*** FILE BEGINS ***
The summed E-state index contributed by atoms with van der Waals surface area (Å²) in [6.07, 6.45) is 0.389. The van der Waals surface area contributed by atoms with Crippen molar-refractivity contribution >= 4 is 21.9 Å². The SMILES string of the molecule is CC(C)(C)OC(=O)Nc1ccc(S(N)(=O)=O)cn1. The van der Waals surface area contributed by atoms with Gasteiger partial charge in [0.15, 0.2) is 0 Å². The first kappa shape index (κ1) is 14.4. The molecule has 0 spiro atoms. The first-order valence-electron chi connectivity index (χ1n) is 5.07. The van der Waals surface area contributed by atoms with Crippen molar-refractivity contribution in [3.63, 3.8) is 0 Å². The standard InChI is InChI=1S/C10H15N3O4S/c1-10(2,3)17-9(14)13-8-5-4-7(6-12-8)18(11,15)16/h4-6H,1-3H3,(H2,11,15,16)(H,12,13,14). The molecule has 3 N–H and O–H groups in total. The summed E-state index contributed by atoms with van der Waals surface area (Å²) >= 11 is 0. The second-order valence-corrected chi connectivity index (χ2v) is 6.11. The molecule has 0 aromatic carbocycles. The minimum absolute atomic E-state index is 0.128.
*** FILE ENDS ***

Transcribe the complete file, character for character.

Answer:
The summed E-state index contributed by atoms with van der Waals surface area (Å²) in [6.07, 6.45) is 0.389. The van der Waals surface area contributed by atoms with Crippen molar-refractivity contribution >= 4 is 21.9 Å². The SMILES string of the molecule is CC(C)(C)OC(=O)Nc1ccc(S(N)(=O)=O)cn1. The van der Waals surface area contributed by atoms with Gasteiger partial charge in [0.15, 0.2) is 0 Å². The first kappa shape index (κ1) is 14.4. The molecule has 0 spiro atoms. The first-order valence-electron chi connectivity index (χ1n) is 5.07. The van der Waals surface area contributed by atoms with Crippen molar-refractivity contribution in [3.63, 3.8) is 0 Å². The standard InChI is InChI=1S/C10H15N3O4S/c1-10(2,3)17-9(14)13-8-5-4-7(6-12-8)18(11,15)16/h4-6H,1-3H3,(H2,11,15,16)(H,12,13,14). The molecule has 3 N–H and O–H groups in total. The summed E-state index contributed by atoms with van der Waals surface area (Å²) >= 11 is 0. The second-order valence-corrected chi connectivity index (χ2v) is 6.11. The molecule has 0 aromatic carbocycles. The minimum absolute atomic E-state index is 0.128.